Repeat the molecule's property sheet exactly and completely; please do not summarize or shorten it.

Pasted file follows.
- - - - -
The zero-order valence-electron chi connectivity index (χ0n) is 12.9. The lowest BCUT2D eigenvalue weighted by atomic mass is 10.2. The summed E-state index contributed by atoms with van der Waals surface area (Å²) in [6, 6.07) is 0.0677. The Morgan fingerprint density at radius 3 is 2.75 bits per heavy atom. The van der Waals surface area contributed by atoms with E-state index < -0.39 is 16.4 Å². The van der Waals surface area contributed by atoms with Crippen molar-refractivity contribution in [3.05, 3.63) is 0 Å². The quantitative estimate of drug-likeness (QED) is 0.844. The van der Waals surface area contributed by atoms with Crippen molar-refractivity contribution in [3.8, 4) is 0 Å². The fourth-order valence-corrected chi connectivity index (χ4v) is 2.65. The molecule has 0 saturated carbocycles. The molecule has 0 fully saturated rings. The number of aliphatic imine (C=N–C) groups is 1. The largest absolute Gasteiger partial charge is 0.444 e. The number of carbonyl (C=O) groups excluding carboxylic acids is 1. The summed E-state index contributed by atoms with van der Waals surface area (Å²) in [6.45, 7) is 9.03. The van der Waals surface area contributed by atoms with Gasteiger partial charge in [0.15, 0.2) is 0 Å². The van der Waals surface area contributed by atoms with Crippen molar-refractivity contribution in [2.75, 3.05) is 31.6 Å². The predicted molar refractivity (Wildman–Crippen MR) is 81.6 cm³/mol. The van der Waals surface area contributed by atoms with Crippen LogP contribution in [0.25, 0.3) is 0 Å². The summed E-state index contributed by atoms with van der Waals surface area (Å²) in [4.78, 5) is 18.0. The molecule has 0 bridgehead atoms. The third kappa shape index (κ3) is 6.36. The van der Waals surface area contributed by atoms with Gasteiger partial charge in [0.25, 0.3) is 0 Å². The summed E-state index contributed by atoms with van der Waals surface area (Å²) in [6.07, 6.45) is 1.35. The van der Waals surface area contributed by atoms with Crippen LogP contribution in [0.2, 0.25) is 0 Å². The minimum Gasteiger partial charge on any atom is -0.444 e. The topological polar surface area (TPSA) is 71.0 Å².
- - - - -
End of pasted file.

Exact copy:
The zero-order valence-electron chi connectivity index (χ0n) is 12.9. The lowest BCUT2D eigenvalue weighted by atomic mass is 10.2. The summed E-state index contributed by atoms with van der Waals surface area (Å²) in [6, 6.07) is 0.0677. The Morgan fingerprint density at radius 3 is 2.75 bits per heavy atom. The van der Waals surface area contributed by atoms with E-state index < -0.39 is 16.4 Å². The van der Waals surface area contributed by atoms with Crippen molar-refractivity contribution in [3.05, 3.63) is 0 Å². The quantitative estimate of drug-likeness (QED) is 0.844. The van der Waals surface area contributed by atoms with Crippen molar-refractivity contribution in [3.8, 4) is 0 Å². The fourth-order valence-corrected chi connectivity index (χ4v) is 2.65. The molecule has 0 saturated carbocycles. The molecule has 0 fully saturated rings. The number of aliphatic imine (C=N–C) groups is 1. The largest absolute Gasteiger partial charge is 0.444 e. The number of carbonyl (C=O) groups excluding carboxylic acids is 1. The summed E-state index contributed by atoms with van der Waals surface area (Å²) in [6.45, 7) is 9.03. The van der Waals surface area contributed by atoms with Gasteiger partial charge in [0.15, 0.2) is 0 Å². The van der Waals surface area contributed by atoms with Crippen molar-refractivity contribution in [2.75, 3.05) is 31.6 Å². The predicted molar refractivity (Wildman–Crippen MR) is 81.6 cm³/mol. The van der Waals surface area contributed by atoms with Crippen LogP contribution in [0.25, 0.3) is 0 Å². The summed E-state index contributed by atoms with van der Waals surface area (Å²) in [4.78, 5) is 18.0. The molecule has 0 bridgehead atoms. The third kappa shape index (κ3) is 6.36. The van der Waals surface area contributed by atoms with Gasteiger partial charge in [0.25, 0.3) is 0 Å². The summed E-state index contributed by atoms with van der Waals surface area (Å²) in [6.07, 6.45) is 1.35. The van der Waals surface area contributed by atoms with Crippen LogP contribution in [0.2, 0.25) is 0 Å². The minimum Gasteiger partial charge on any atom is -0.444 e. The topological polar surface area (TPSA) is 71.0 Å².